Archive | October, 2015

99 Homes Review

27 Oct


99 Homes is a scathing thriller that kicks off with an intensity unmatched by the rest of the film. The early eviction of Dennis Nash (Andrew Garfield, in a role that is thankfully not Spiderman) is brilliantly done, the frustration, embarrassment, and eventual acceptance of the situation captured perfectly by Garfield and Laura Dern; on the other side, Michael Shannon establishes himself as a force to be reckoned with right off the bat, and his character–Rick Carver–is the most fun to watch throughout. As for director Ramin Bahrani, he keeps the camera moving, doubling down on certain beats in order to hit us hard with the story. “How would you act in this situation?” he asks.

Continue reading

The Leftovers “Orange Sticker” Review (2×04)

25 Oct


“There are no miracles in Miracle.”

Once again, The Leftovers tackles the desire to explain the unexplainable, to feel 100% about various beliefs, actions, or events. “Orange Sticker” takes a look at people who believe one way, but ultimately crumble under the weight of the world they live in now. It’s an interesting episode both plot-wise and theme-wise, and it features an absolutely stellar Carrie Coon performance throughout.

Continue reading

Room Review

19 Oct


Note: This review deals with minor spoilers revealed during the trailer (regarding the structure of the film). If you’ve watched the trailer or know the story, feel free to read. If you want to go in completely cold, don’t read ahead.

Their world is Room. Ma and Jack live their lives in this windowless prison, pushing through the difficult nights with their captor and passing time with each other during the days. Light shines through a skylight above, a constant reminder that the world doesn’t end with this claustrophobic space, that there’s so much to be learned and explored outside the confines of Room, of innocence, of childhood. This is a movie about the emotional trauma of imprisonment, but it’s also a fascinating look at what it means to grow up and to be a parent.

Continue reading

The Leftovers “Off Ramp” Review (2×03)

18 Oct


“Well, let’s give them something.”

What’s great about The Leftovers is its ability to acknowledge the complexities of the systems we’ve put into place over the years, the systems that make up society as a whole. From a slightly more cynical viewpoint, believing in something can also be seen as buying into something. However, the key point here is: belief tethers us to something tangible or metaphorical or both, and there can certainly be value in a support group around us. The show isn’t so much concerned with critiquing belief systems like religion as it is explaining why they exist in the first place, and a telling encapsulation of this idea comes in this episode’s “THEY MAKE SENSE!” (in reference to the Guilty Remnant). It’s easier to have something to believe in, after all.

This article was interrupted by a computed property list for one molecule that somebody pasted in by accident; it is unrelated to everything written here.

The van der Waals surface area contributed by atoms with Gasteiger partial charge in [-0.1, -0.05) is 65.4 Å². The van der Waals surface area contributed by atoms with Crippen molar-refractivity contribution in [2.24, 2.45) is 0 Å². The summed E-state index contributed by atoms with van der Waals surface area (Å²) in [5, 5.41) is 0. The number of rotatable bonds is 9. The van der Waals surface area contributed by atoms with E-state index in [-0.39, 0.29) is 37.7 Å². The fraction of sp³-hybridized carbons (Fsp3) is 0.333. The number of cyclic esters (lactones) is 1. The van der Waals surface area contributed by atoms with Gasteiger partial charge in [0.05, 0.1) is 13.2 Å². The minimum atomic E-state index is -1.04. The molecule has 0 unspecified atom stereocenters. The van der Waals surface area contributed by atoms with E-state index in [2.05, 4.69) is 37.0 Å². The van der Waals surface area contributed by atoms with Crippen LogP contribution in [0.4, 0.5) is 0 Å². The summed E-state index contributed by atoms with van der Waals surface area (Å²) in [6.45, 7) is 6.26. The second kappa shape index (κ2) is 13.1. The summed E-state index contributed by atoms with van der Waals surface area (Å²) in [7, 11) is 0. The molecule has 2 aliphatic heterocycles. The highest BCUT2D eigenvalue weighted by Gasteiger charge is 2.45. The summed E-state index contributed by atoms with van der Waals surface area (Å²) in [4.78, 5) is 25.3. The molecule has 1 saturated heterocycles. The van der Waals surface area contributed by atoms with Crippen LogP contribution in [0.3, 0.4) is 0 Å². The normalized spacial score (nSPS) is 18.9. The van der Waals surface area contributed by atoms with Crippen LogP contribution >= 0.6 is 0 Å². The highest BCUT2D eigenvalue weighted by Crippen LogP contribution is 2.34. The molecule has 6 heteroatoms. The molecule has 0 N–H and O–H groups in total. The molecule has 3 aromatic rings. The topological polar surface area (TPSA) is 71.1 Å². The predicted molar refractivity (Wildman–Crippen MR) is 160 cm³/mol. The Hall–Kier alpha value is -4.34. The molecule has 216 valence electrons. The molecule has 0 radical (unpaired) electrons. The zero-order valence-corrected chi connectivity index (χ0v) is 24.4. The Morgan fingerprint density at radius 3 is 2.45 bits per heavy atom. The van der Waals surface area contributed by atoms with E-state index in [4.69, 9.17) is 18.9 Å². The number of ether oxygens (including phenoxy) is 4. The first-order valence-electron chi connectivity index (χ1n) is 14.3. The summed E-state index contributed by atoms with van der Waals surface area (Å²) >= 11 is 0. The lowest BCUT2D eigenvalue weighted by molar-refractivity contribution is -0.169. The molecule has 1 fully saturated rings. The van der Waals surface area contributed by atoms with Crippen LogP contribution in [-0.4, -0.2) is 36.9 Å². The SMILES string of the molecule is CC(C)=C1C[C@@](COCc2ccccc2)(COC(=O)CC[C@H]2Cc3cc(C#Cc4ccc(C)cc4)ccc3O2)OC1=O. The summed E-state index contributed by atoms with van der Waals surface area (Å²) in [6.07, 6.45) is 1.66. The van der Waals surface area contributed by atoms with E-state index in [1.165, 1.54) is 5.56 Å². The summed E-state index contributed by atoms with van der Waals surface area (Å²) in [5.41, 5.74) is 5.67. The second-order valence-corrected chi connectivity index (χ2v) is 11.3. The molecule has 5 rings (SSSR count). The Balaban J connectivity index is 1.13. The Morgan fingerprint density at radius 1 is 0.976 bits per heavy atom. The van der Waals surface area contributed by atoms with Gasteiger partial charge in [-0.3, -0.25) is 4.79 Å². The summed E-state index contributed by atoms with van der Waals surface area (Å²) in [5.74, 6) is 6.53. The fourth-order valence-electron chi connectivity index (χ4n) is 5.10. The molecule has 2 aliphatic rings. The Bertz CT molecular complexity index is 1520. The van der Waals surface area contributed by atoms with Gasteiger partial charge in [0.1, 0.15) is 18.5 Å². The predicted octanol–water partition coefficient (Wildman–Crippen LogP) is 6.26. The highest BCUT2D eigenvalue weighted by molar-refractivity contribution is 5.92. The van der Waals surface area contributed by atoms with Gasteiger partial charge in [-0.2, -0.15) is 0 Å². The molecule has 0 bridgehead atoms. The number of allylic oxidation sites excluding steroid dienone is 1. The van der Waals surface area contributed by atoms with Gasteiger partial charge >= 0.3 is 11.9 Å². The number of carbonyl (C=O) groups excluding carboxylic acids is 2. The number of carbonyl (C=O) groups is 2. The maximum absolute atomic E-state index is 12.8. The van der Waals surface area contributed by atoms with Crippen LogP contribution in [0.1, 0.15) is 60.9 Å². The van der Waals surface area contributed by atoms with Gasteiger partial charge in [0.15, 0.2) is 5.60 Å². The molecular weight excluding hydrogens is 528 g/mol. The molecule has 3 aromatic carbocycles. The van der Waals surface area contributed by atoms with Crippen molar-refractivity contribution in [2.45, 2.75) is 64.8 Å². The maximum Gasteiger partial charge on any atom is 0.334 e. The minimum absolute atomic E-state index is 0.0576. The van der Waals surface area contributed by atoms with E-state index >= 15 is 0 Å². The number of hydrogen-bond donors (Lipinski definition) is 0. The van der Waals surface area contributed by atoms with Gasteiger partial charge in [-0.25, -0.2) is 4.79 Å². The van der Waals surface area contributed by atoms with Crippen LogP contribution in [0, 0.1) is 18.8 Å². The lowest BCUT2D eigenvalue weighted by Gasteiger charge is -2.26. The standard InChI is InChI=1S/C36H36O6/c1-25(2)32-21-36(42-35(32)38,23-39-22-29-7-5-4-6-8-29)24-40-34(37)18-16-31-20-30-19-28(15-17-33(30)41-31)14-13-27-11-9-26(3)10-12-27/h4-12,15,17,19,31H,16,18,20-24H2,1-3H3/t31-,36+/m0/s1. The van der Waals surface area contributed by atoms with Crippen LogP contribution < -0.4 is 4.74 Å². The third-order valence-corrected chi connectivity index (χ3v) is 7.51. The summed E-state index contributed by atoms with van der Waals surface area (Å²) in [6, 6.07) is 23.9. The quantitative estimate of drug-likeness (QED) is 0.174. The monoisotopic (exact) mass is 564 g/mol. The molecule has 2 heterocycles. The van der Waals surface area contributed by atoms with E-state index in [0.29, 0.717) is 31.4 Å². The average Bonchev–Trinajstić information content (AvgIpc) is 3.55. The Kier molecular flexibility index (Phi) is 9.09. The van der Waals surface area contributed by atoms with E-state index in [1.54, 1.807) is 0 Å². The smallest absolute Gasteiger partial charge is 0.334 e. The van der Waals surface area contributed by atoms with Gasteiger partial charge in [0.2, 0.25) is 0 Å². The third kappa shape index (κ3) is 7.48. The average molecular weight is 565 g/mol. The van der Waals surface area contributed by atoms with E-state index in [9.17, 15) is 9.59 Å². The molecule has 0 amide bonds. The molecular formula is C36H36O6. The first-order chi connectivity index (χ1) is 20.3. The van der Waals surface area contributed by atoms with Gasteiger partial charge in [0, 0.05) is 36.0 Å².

Continue reading

Truth Review

17 Oct


“We’re the gold standard,” Cate Blanchett’s Mary Mapes insists midway through Truth, a detail-oriented look at the 60 Minutes Killian documents controversy in 2004. It’s nowhere near as polished or compelling as James Vanderbilt’s script for Zodiac–then again, not much is–but it’s driven by some solid performances and an interesting real-life story. Cate Blanchett in particular is a fiery presence here, her character having to deal with the mounting pressure from all sides as she watches her story crumble. Even when the material isn’t quite so strong, Blanchett has a good handle on what’s needed for her character.

Continue reading

Bridge of Spies Review

16 Oct


The opening to Bridge of Spies consists of the film’s most riveting scenes. Largely wordless and scoreless, they introduce us to Soviet spy Rudolf Abel as he goes about his secret nickel-opening, coded message-receiving ways. He’s immediately an intriguing presence, Mark Rylance utilizing a bit of restraint in his great performance in order to subtly unearth layers. Rylance and Hanks–playing attorney James Donovan–are the one-two punch of the movie, their characters creating the central dynamic upon which Spielberg builds the story. Abel and Donovan are on two sides of the same coin, and the way we look at the two of them can be expanded to how we look at the Soviet Union and the United States or at the Cold War era and present day. There are connections galore.

Continue reading

Steve Jobs Review

12 Oct

Screen Shot 2015-10-12 at 9.40.25 PM

The first act of Steve Jobs is an extremely entertaining half hour, with rapid-fire dialogue throwing us straight into the backstage flurry prior to Jobs’s 1984 Macintosh launch. It’s a great way to set up the movie’s tone and characters and conflicts, and its extremely kinetic nature brings Aaron Sorkin and Danny Boyle crashing together from the outset. Unlike with Fincher, however, the director takes a backseat to the writer here, and all of Sorkin’s precious babies–walking and talking, explaining, lack of time for breathing during dialogue–are at the forefront. That’s not a bad thing for the first act, however, which is definitely the tightest and most propulsive of the three. There’s a ton of energy here, and the movie’s setup and backstage settings are reminiscent of Birdman (whether that’s a good or bad thing is your call).

Continue reading

%d bloggers like this: